Cemetery of Confucius in Qufu, Shandong
Cemetery of Confucius, also named “Zhishenglin”, lies to the north of the town of Qufu. The original tomb erected here in memory of Confucius on the bank of the Sishui River with the shape of an axe. Tombs of the descendants of Confucius and additional stela to commemorate him were soon added around Confucius’s tomb. Since Confucius’s descendants were conferred noble titles and were given imperial princesses as wives, many of the bombs in the cemetery show the status symbols of noblemen.
The cemetery takes up 1.98 million square meters and around it there is a seven-kilometer-long hedge. The pavilions, towers, halls and archways built in various historical periods are set in a forest. The tomb boats some 20,000 trees such as cypresses, Chinese junipers, elms, Chinese scholar trees, etc and occupies some 200 hectares of land. Many of the trees date back to the Song Dynasty. Planting an exotic tree at the site has historically been viewed as an act of veneration; There are thought to be about 100,000 varieties of trees on the premises now, and in many ways the compound is in fact a forest: worshippers share the facility with tourists having picnics and with wild animals now resident in the cemetery.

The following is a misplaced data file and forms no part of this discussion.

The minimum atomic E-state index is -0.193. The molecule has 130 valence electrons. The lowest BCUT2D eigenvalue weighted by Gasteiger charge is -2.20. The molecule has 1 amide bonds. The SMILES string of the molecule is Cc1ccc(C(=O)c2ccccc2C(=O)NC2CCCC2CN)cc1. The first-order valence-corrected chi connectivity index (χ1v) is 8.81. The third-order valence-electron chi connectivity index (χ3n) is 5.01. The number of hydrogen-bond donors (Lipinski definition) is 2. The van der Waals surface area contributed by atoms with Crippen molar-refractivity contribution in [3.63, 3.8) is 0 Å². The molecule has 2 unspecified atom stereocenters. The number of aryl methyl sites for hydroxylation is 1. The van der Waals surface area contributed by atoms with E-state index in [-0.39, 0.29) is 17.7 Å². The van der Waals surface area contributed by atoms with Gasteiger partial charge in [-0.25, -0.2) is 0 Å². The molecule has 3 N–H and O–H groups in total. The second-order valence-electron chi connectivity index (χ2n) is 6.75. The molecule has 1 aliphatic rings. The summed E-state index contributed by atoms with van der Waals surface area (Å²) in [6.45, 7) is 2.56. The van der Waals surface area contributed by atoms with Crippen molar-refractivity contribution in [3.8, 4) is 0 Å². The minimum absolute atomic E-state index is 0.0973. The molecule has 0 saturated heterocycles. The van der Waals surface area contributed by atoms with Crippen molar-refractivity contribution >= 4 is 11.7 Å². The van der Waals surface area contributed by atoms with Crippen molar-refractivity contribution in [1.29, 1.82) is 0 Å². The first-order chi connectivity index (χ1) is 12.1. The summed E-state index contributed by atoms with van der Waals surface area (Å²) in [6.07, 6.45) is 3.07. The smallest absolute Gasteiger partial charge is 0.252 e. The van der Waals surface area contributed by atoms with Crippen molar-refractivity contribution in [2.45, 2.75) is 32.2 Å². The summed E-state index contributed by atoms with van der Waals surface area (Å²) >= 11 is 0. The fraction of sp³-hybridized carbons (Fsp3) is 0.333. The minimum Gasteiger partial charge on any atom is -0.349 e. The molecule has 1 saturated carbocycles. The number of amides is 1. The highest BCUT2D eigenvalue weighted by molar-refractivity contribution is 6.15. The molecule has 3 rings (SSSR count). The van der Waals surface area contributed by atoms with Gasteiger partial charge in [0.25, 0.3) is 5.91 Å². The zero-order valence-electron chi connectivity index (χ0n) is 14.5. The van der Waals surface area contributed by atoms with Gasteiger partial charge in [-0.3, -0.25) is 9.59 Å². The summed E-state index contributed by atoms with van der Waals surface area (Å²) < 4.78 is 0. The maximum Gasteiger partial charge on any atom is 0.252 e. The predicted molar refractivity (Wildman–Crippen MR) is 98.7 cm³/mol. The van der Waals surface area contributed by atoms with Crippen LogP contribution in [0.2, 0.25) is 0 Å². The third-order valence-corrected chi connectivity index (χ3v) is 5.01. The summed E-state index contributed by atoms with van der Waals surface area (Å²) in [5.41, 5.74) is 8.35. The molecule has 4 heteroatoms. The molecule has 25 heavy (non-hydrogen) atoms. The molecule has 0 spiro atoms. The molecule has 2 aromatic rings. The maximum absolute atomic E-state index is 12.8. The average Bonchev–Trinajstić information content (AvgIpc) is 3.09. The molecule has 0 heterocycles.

The Cemetery of Confucius provides some relief from the crowded life of China. It is too big to explore meaningfully on foot and you could rent a bicycle just inside the cemetery’s entrance.
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